Comedy, Drama, Films, Recommended posts, Reviews, South Korea

Familyhood

All she has to do is hide a teenager, pretend to be pregnant and lie to 50 million people. Easy, right?…

The farcical comedy is the safest trope in the genre to run to and also the most dangerous you can attempt. Too much and the audience starts groaning as you pummel them. Too little and the audience asks if this is what they came here for. Kim Tae-gon’s Familyhood knows exactly how and what it wants to say. The most surprising part about it is how deep the emotional chasms were for the characters in parts. It’s a comedy, sure, but that doesn’t stop it from hurting when it supposed to hurt.

Go Joo-yeon (Kim Hye-soo) is a TV actress who has everything at her feet. Her fans adore her, she’s an attractive woman and she dates a much younger male actor. She lives a bachelor’s existence in her house, able to entertain guests or hide away from the crowds. All of her missteps are handled by her stressed out stylist Park Pyung-Gu (Ma Dong-Seok), who is more of a minder and assistant than a mere stylist. But success in the form of awards or more recent, high profile, roles eludes her. She thinks getting hitched to her current boyfriend will bring her the happiness she craves. When she realises he’s just using her, she ditches him and in a manic flurry, decides that what will make her happy is a baby of her own. While her attempts to adopt end in failure, she’s about to intersect with someone else who’s being pushed into a corner. Kim Dan-Ji (Kim Hyun-soo) is a pregnant teenager who after finding out she is expecting a child, goes for a termination, since she doesn’t believe she could handle being a mother. At the clinic, she meets Go who seizes on the fortuitous happening and offers to pay Dan-Ji for having the baby while concocting a plan to fool the media (and her employers) that she herself is pregnant. Only Go, Dan-Ji, Go’s driver, Park and his wife know about the plan. What could possibly go wrong?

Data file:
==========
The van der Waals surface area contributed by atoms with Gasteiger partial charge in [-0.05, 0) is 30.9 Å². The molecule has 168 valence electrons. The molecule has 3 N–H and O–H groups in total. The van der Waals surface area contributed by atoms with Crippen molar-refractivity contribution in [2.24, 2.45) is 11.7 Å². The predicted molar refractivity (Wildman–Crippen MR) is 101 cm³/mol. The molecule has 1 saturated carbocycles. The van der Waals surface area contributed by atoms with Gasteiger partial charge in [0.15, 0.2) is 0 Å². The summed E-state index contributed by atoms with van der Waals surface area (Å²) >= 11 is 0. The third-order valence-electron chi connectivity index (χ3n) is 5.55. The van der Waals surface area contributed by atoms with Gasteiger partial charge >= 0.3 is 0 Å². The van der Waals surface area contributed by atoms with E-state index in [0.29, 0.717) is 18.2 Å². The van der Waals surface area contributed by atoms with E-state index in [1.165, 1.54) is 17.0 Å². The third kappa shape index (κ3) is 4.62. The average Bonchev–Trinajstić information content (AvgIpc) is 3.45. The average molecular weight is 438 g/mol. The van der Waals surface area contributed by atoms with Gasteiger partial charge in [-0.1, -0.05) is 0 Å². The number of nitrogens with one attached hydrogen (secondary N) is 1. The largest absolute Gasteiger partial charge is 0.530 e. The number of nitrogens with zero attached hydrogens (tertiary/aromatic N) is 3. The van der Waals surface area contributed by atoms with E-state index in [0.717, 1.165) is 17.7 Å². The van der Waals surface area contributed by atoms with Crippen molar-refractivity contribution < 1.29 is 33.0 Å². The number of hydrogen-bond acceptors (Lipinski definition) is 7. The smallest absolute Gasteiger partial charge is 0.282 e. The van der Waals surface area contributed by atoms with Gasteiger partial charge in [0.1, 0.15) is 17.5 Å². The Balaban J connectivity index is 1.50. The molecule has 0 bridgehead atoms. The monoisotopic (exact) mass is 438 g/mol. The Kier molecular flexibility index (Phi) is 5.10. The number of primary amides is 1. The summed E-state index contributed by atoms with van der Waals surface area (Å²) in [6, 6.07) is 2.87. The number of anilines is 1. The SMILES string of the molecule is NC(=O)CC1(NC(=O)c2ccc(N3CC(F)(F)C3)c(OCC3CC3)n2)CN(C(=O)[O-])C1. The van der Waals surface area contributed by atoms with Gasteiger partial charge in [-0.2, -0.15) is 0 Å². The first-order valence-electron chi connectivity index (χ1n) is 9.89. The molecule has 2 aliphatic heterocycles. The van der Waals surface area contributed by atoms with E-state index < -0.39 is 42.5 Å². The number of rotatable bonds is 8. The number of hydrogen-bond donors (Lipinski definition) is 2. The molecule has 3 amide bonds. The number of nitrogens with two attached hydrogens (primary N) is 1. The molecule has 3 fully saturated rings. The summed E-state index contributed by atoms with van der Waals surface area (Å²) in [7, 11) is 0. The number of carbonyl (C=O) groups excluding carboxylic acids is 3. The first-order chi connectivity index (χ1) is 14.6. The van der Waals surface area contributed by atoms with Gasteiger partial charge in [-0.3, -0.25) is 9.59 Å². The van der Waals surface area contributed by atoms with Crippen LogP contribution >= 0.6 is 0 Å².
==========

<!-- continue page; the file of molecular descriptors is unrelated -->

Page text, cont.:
I love Kim Hye-soo’s performance as Go. As the de-facto lynchpin of the story, her crazy outbursts make for giggle-fests as she overpowers everyone around her with the idea that going against her would more detrimental than agreeing with her. Even when she’s on her own, Hye-soo’s a force of nature. The camera swings around her as a smaller object moves around a larger one in space as she talks, walks, kicks ass and takes names. Even when she loses a fight or argument, she just shrugs it off and keeps going. She pouts when things don’t go her way on her own, she freaks out on her own. She lives her life through herself but the addition of her young charge allows her to impart some of her zany energy to her. She helps Dan-Ji gain revenge (in a non-threatening way) on the boy she was with that resulted in her pregnancy. The best running gag of the movie is she’s constantly trying to improve her cooking but it never does. The other characters just smile and eat while their stomach dies a little inside. As well as that Actors react to Kim’s performance and that’s a good thing since matching her for shouting and wits would induce a kind of dramatic feedback loop. The more she does it, the more she runs out of material until she arrives at Dan-Ji and her usual tactics don’t work. Kim Hyun-soo’s performance in the first act as Dan-Ji is to provide a counterbalance to Go’s steamroller turn. Kim’s initial spoilt madam as Go, which we assume is just a cover for how she really feels, gives way to a curious hybrid of sisterly concern for Dan-Ji and childlike wonder about all the things she’d given up to become a success. The film’s great strength is that it takes its time unlocking the two characters and having them fit into each other’s lives. We see their lives and how they need each other: Dan-Ji humanises Go so she can interact with Park and her boss a lot more softly while Go gives Dan-Ji the kind of attention and affection that her sister denied her. As we spend time with them, we see that life is not rosy for the people who have to manage Go’s life for her. They switch positions multiple times in the film in terms of who’s in control but the default seems to be Dan-Ji being the more straightforward of the two and Go being the one to suggest crazy ideas and just running with her gut. But there is a natural end to their relationship the longer Dan-Ji’s pregnancy goes on and the young lady realises it first. So while they might be friendly on some level, the plan they’ve hatched is closing in on them with every passing day.